The novel The Robe (1942), by the North American author Lloyd C. Douglas ( 1877-1951), was drawn from various New Testament anecdotes and documented ancient Roman history. The novel explores the aftermath of the crucifixion of Y’shua bar Yossef (i.e. Iesus Nazarenus), circa 33 CE, in Judea, through the experiences of the Roman tribune Marcellus Gallio who commanded the Roman soldiers responsible for carrying out the crucifixion. He won the crimson robe the soldiers gambled over, beneath the crucified man.

    That evening, Marcellus Gallio dines with Pontius Pilate; who tells him to put on the robe of the dead man. Some sort of guilt complex suddenly consumes Marcellus Gallio (though, he was intoxicated, anyway – in vino veritas), and he begins to suffer a nervous breakdown. This induces him to convalesce in Rome, but his thoughts keep haunting him and he returns to Judea to seek answers and or a purging of his psychological pains. Yet, the ancient Romans crucified thousands and frequently (e.g. some 6,000 slaves were crucified at the same time along The Appian Way to Rome, in 71 BCE), and so the significance of the robe plays the role of the central antagonist and protagonist of the story.

    While in Judea, Marcellus Gallio wanders about the Jews and their villages and speaks with several of the Jews who have begun to follow the precepts/teachings of Y’shua bar Yossef. He comes across a young crippled Jewish woman, who singing happily in her front garden, while lying upon a divan. Marcellus Gallio asks her why she is so happy when her Saviour did not heal her and give life back to her legs, when he had healed so many others from blindness, leprosy and so on. She replied that her Saviour did heal her. She explained that she used to be full of hate, because of the hurt other people gave to her through ridiculing her for her disability and inability to be a wife and mother. Then, her Saviour spoke with her and told her that it was her heart that was crippled and not her legs. As if a fresh and soothing breeze in summer caressing her, she began to understood everything about this and started loving others, instead of loathing them and hiding herself away from the world.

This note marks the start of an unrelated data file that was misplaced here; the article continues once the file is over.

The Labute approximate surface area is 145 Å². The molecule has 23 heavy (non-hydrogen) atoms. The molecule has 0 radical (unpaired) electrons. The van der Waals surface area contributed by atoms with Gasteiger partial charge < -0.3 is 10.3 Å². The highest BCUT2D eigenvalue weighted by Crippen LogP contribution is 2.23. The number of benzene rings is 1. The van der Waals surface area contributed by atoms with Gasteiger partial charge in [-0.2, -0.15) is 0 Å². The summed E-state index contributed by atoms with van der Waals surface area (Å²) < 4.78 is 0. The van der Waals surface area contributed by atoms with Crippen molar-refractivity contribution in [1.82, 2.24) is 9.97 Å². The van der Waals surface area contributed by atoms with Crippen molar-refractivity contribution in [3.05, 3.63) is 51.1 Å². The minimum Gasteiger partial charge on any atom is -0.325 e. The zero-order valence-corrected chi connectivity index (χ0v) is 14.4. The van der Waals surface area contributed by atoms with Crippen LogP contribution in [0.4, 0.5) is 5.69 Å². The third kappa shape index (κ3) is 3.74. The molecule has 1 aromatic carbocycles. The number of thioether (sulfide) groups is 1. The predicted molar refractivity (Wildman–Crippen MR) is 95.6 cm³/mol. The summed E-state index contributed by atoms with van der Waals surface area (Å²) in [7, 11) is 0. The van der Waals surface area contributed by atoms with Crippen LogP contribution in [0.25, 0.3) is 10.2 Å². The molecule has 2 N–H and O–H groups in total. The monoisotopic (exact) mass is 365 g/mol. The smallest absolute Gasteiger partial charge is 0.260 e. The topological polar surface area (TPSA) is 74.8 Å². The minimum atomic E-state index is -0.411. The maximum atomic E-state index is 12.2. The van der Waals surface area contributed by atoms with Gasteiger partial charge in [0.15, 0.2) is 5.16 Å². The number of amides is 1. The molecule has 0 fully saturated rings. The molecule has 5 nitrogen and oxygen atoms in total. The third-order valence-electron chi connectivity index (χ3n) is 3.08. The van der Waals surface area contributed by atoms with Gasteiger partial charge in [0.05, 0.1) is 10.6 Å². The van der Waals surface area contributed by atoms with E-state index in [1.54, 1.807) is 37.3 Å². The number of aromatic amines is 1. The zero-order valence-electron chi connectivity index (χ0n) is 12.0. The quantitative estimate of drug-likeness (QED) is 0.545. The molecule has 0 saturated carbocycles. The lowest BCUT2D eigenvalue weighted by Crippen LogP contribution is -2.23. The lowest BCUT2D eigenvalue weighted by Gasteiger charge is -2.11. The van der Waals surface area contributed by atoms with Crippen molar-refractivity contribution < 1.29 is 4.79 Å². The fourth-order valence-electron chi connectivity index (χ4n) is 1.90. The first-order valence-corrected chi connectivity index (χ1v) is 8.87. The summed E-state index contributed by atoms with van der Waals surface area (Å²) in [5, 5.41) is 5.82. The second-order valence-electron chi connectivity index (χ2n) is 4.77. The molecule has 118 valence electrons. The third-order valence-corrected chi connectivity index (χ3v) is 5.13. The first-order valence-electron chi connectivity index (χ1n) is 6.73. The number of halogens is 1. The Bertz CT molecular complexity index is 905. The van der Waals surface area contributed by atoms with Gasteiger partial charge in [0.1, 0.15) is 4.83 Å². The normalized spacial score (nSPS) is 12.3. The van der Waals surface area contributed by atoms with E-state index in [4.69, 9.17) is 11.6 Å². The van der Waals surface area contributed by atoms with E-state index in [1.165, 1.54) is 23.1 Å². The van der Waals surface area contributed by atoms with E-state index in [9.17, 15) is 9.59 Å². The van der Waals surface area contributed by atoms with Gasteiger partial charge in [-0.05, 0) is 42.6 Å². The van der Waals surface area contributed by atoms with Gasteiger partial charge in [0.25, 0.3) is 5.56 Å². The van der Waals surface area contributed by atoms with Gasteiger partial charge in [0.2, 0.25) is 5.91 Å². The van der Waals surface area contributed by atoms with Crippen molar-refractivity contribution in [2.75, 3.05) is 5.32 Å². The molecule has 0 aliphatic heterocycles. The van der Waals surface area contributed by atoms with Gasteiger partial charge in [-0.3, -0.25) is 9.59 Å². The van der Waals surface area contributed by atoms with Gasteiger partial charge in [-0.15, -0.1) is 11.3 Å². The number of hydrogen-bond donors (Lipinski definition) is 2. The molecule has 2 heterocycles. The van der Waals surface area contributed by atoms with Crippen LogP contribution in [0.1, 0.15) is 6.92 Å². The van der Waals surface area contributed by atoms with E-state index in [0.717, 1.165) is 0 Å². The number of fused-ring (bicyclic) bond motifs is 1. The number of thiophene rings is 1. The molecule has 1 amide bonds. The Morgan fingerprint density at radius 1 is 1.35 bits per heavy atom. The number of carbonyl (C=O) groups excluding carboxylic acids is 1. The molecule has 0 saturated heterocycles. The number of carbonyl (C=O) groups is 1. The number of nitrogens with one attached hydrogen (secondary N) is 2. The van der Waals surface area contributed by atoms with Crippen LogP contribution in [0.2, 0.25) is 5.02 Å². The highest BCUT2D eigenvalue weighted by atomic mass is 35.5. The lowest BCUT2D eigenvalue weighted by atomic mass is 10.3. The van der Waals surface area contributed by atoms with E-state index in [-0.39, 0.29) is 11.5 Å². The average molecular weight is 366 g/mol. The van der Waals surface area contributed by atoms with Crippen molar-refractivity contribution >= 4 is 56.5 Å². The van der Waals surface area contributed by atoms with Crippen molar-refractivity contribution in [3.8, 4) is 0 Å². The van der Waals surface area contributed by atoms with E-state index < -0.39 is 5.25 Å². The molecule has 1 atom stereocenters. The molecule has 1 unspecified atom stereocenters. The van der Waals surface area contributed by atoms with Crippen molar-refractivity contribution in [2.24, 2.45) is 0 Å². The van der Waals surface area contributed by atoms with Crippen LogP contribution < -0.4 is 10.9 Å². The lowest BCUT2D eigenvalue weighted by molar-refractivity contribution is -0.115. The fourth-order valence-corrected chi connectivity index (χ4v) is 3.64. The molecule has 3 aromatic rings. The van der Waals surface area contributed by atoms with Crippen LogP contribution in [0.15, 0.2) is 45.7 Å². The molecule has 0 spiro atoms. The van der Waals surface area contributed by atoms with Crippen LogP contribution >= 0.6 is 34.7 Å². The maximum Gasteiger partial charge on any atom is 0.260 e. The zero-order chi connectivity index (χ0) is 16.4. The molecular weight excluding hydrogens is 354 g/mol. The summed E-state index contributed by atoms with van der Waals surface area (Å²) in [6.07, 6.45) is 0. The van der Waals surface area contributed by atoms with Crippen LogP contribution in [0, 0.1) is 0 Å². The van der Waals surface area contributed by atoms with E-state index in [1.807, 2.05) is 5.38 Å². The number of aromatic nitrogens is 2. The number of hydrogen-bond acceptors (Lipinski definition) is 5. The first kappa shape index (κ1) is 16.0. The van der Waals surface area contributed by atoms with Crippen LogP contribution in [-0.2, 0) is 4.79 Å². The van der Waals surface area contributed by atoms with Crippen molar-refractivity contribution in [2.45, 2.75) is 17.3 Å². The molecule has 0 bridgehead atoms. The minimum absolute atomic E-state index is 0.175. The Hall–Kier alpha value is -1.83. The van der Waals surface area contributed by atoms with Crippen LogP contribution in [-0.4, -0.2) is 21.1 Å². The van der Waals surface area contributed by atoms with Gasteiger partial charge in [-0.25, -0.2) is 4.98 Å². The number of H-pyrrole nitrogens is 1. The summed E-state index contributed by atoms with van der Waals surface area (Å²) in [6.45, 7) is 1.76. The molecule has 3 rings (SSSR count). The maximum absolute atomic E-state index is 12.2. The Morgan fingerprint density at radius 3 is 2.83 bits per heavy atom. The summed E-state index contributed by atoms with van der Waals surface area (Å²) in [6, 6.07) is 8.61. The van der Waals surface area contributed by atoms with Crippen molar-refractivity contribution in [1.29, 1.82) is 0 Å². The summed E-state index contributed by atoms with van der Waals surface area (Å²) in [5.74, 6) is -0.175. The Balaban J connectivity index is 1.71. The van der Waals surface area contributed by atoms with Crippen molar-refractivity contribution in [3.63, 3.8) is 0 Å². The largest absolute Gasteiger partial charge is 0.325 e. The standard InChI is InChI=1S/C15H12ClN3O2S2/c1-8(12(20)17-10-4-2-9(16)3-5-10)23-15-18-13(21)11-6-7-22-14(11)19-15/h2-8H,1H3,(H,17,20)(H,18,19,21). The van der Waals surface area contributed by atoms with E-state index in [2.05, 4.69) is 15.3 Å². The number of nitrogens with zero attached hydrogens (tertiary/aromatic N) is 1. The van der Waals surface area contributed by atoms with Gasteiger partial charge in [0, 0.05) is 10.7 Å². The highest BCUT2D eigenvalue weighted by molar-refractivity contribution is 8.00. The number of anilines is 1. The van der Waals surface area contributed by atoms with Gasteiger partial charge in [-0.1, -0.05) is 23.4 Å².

This and other anecdotes Marcellus Gallio heard influenced him and he returned to Rome as a follower of the new Jewish faith (i.e. Christianity). Yet, Emperor Caligula was eradicating these people in Rome, and Marcellus Gallio and his new bride Diana (converted Roman woman) were executed together with others. The Robe was passed to Simeon (the Apostle Peter)…

    The qualities of Fatima are evident in some women around the world today, and there is pride and strength in women in many places of hardship and loss (e.g. the mother and daughter who recently begged the world to stop bombing Aleppo, in Syria, via Youtube). Sarah herself a woman of pride and morality; which shine through all of her articles…


  2. Wow ! What a beautiful story ! Thank you, Sarah, for your article ! I have learned a lot from it ! And thank you for your amazing writing style !


  3. long article there is no photos for fatimH it is fake i do not read the article Sent from my iPhone



    1. There are no photos, as some people asked the author to remove them according to Islamic recommendations. The article, however, is NOT about pictures; it’s about the essence of the story. I hope this helps.


  4. When its bout historical figures, the article should shows only real facts! I noticed so many myths and exaggerations in narration not related to Fatima the daughter of the Prophet peace be upon him! I advise the writer to do more research before publishing ..That’s will give more trustiness to readers!


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About Sarahowlgirl1982

I am a master of Political Sciences, with special focus on Security Studies, Islamic Counter Terrorism and Weapons of Mass Destruction. I enjoy discovering and commenting things which are " in the air" but still not spoken.I also do like science writing and planing to move myself into the pure science journalism !